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17 Aug 12Posted by on
“The devil went down to Georgia, he was lookin’ for a soul to steal
He was in a bind cuz’ he was way behind and he was willin’ to make a deal” . . . . Charlie Daniels Band.
I took a trip down to Georgia. I was soul searching on this trip. This journey was my effort to connect with a couple of the spiritual edifices of that region. I visited the Georgia Stones and the Pasaquan. I enjoyed visiting both places. The Georgia Stones were a rather stoic place. They were stones arranged on top of a hill. There were exposed not only to the elements, but also to the ravages of limited human perception and appreciation. Poignant messages were inscribed upon and around them. Visiting the Pasaquan was like taking spiritual a journey through the mind of a man. This man, Saint Eddie O Martin, had assembled various concepts and images from different spiritual and religious origins. His assemblage was presented in the forms of various murals, castings, totems and mandalas.
If one has any religious or spiritual leanings, that extend beyond the barriers of their particular belief system, they would greatly appreciate what is contained within the bounds of the Pasaquan. Murals are images, which may or may not encompass various themes (i.e. countrysides, seashores, religio-spiritual concepts, etc) that are [typically] painted on a wall. Castings are realistic images various forms (human or animal) that are done in plaster, bronze, pewter or the like. Totems, are typically large, carved representations of deities or spirits that are stack one atop another. Mandalas are diagrams (painted, drawn, inscribed) that represent patterns of energy and often serve as a focal point for the spiritual venues of concentration, contemplation or meditation.
I experienced a sincere sense of reverence for the work work that was displayed within thee walls of the Pasaquan. Saint Eddie O. Martin and other artist undertook the task of depicting concepts and forms that would resonate with visitors and clients and would serve as a focal point for varying stages of concentration. From what I could tell, there were works that referenced Abrahamic faiths, Buddhism, Yoga, Toaism, indigenous religions, etc. I was only able to spend 4 – 5 hours at this site but I could have easily stayed there for the whole day.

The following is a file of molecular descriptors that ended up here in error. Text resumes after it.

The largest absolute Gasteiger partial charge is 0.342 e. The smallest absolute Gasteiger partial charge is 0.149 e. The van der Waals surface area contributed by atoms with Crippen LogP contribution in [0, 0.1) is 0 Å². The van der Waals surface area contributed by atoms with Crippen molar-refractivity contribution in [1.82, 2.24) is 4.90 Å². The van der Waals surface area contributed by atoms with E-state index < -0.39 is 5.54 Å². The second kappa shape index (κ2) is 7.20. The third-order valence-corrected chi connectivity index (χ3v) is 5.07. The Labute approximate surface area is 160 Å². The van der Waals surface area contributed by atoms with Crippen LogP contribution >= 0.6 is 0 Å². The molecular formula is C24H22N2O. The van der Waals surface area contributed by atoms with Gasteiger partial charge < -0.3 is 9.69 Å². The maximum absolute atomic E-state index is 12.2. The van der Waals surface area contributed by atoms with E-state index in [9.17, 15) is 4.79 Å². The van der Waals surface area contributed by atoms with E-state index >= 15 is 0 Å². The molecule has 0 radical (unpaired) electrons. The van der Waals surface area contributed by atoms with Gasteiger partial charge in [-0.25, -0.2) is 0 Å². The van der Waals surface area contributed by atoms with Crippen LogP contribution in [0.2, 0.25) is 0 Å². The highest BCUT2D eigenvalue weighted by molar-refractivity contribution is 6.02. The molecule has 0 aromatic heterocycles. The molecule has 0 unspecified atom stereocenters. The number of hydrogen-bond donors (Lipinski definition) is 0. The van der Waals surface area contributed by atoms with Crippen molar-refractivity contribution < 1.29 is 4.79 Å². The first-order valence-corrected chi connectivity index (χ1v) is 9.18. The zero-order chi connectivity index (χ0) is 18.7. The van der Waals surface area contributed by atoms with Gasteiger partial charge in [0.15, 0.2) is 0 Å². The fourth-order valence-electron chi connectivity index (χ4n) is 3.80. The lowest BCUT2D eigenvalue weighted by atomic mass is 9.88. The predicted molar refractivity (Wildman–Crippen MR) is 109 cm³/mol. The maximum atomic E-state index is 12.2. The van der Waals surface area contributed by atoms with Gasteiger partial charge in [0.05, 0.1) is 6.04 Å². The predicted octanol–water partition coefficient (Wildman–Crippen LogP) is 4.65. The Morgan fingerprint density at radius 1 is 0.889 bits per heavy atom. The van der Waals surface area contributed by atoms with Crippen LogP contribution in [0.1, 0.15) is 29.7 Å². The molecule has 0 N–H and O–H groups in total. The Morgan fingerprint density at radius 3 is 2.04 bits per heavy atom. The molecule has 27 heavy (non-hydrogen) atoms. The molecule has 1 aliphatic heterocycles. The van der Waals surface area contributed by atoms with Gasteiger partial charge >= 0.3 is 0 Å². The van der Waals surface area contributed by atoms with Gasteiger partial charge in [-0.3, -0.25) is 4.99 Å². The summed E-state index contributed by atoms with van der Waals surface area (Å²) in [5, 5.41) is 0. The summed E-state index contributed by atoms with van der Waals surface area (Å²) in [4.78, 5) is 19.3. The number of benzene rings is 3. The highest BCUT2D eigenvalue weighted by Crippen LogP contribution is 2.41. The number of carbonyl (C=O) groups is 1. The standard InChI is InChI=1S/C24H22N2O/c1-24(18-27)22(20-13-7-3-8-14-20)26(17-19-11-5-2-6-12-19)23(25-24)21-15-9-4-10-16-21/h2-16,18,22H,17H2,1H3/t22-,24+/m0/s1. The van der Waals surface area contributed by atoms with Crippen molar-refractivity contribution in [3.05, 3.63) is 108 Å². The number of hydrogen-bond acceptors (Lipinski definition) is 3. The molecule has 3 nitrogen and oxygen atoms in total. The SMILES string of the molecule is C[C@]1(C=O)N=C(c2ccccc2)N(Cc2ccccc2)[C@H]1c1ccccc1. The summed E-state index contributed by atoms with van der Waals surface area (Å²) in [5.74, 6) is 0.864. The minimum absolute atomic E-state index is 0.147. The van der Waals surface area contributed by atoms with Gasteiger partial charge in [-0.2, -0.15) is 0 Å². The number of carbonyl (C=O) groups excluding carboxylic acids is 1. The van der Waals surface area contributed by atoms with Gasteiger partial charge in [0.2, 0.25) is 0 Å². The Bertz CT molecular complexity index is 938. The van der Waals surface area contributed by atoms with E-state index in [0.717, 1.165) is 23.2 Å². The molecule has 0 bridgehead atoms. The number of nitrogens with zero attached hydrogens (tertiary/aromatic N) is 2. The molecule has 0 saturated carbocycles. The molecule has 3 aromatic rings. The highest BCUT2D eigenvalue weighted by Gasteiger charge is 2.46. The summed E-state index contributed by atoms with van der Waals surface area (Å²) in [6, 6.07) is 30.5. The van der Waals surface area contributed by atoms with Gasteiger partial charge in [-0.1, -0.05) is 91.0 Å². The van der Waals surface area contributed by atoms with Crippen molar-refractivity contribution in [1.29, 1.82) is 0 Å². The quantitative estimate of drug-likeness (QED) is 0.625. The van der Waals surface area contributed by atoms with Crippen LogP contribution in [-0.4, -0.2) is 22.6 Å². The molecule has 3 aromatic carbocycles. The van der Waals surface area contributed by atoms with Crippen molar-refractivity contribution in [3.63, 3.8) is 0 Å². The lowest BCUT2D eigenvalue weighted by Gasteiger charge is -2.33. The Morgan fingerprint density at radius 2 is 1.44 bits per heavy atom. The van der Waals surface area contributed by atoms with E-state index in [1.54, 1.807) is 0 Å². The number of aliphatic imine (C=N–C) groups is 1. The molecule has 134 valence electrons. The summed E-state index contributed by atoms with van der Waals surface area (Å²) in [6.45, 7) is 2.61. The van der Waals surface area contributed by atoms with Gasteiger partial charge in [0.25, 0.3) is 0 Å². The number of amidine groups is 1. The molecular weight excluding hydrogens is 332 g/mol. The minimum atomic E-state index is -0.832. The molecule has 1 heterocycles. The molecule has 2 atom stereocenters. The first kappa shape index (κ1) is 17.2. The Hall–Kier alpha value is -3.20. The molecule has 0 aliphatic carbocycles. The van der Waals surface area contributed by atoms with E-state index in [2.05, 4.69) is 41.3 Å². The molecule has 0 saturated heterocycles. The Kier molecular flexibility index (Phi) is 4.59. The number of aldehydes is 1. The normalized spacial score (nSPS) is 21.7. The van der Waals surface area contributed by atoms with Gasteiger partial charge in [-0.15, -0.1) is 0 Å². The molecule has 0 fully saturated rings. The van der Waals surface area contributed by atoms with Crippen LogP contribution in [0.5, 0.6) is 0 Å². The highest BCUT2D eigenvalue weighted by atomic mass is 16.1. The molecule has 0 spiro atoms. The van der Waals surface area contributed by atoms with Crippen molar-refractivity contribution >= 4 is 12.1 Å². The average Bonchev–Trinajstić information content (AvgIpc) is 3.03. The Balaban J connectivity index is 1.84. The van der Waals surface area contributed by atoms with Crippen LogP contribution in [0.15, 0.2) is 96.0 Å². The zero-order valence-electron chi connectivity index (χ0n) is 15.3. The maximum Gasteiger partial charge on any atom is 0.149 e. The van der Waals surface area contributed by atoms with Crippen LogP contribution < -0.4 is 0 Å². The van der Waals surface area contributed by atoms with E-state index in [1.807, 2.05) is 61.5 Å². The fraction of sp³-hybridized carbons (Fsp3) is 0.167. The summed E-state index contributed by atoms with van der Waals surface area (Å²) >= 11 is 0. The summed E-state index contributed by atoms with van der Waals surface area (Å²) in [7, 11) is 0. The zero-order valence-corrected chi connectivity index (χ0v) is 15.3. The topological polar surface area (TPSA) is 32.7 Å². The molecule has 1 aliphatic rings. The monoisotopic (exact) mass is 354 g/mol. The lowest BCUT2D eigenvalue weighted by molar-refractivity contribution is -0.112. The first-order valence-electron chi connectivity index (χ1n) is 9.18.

What was really enjoyable about being at the site was that there was no ONE religion or spiritual system being promoted over any other one. Being at he site was like being exposed to the idea of how religion and spirituality could co-exist. I observed displays that represented various inspirational sources; all of them were carefully crafted. There was no spot on the grounds that did not contain or display some type of religio-spiritual reference. Walking along the grounds allowed me to reflect upon my spiritual leanings and to more concretely meld them into a cohesive whole.
Whatever one’s particular religio-spiritual leanings might be, it is always good to explore the bounds of the particular belief system. Jesus walked across the water during the tempest to the boat in which the disciples rode. Peter wanted to come to him. Jesus said to Peter, “Come”. However, Peter’s faith, focus, belief was not enough to sustain him on this unfamiliar surface so Jesus bore him up. When we are grounded in what we profess belief in, nothing should be able to alter that belief. Many who express belief in this or that system are loathe to explore other systems. Yet, when the core of a certain belief system is compared to the core of another system, there really is not enough difference between them to be concerned about. My trip to the Pasaquan established my belief that all religio-spiritual paths originate from “The ONE SOURCE”.